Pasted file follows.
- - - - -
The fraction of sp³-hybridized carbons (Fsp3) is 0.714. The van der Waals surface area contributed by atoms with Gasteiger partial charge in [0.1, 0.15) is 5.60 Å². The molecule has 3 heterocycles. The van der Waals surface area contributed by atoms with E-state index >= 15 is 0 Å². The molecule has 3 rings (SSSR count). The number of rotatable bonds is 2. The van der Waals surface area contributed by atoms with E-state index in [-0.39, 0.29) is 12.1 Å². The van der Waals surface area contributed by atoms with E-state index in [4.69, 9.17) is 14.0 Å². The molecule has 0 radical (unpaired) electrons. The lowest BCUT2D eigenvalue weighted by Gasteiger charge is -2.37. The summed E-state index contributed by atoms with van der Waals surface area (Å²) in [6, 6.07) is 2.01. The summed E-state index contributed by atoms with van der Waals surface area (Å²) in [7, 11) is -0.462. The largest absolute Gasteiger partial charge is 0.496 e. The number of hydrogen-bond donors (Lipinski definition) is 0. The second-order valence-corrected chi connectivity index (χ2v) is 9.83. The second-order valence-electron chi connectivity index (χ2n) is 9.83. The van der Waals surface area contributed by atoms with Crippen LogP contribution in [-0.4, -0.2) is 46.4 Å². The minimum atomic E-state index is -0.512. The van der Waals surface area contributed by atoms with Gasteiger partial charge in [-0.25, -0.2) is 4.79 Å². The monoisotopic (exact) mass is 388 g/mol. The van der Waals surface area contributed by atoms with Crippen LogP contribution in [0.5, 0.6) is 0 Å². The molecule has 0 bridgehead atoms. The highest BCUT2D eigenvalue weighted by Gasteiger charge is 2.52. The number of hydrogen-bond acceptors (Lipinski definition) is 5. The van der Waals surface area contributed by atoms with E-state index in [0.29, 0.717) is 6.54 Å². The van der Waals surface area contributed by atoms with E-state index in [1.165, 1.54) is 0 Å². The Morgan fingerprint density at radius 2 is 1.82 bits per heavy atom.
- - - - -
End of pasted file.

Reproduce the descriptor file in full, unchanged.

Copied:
The fraction of sp³-hybridized carbons (Fsp3) is 0.714. The van der Waals surface area contributed by atoms with Gasteiger partial charge in [0.1, 0.15) is 5.60 Å². The molecule has 3 heterocycles. The van der Waals surface area contributed by atoms with E-state index >= 15 is 0 Å². The molecule has 3 rings (SSSR count). The number of rotatable bonds is 2. The van der Waals surface area contributed by atoms with E-state index in [-0.39, 0.29) is 12.1 Å². The van der Waals surface area contributed by atoms with E-state index in [4.69, 9.17) is 14.0 Å². The molecule has 0 radical (unpaired) electrons. The lowest BCUT2D eigenvalue weighted by Gasteiger charge is -2.37. The summed E-state index contributed by atoms with van der Waals surface area (Å²) in [6, 6.07) is 2.01. The summed E-state index contributed by atoms with van der Waals surface area (Å²) in [7, 11) is -0.462. The largest absolute Gasteiger partial charge is 0.496 e. The number of hydrogen-bond donors (Lipinski definition) is 0. The second-order valence-corrected chi connectivity index (χ2v) is 9.83. The second-order valence-electron chi connectivity index (χ2n) is 9.83. The van der Waals surface area contributed by atoms with Crippen LogP contribution in [-0.4, -0.2) is 46.4 Å². The minimum atomic E-state index is -0.512. The van der Waals surface area contributed by atoms with Gasteiger partial charge in [-0.25, -0.2) is 4.79 Å². The monoisotopic (exact) mass is 388 g/mol. The van der Waals surface area contributed by atoms with Crippen LogP contribution in [0.5, 0.6) is 0 Å². The molecule has 0 bridgehead atoms. The highest BCUT2D eigenvalue weighted by Gasteiger charge is 2.52. The number of hydrogen-bond acceptors (Lipinski definition) is 5. The van der Waals surface area contributed by atoms with E-state index in [0.29, 0.717) is 6.54 Å². The van der Waals surface area contributed by atoms with E-state index in [1.165, 1.54) is 0 Å². The Morgan fingerprint density at radius 2 is 1.82 bits per heavy atom.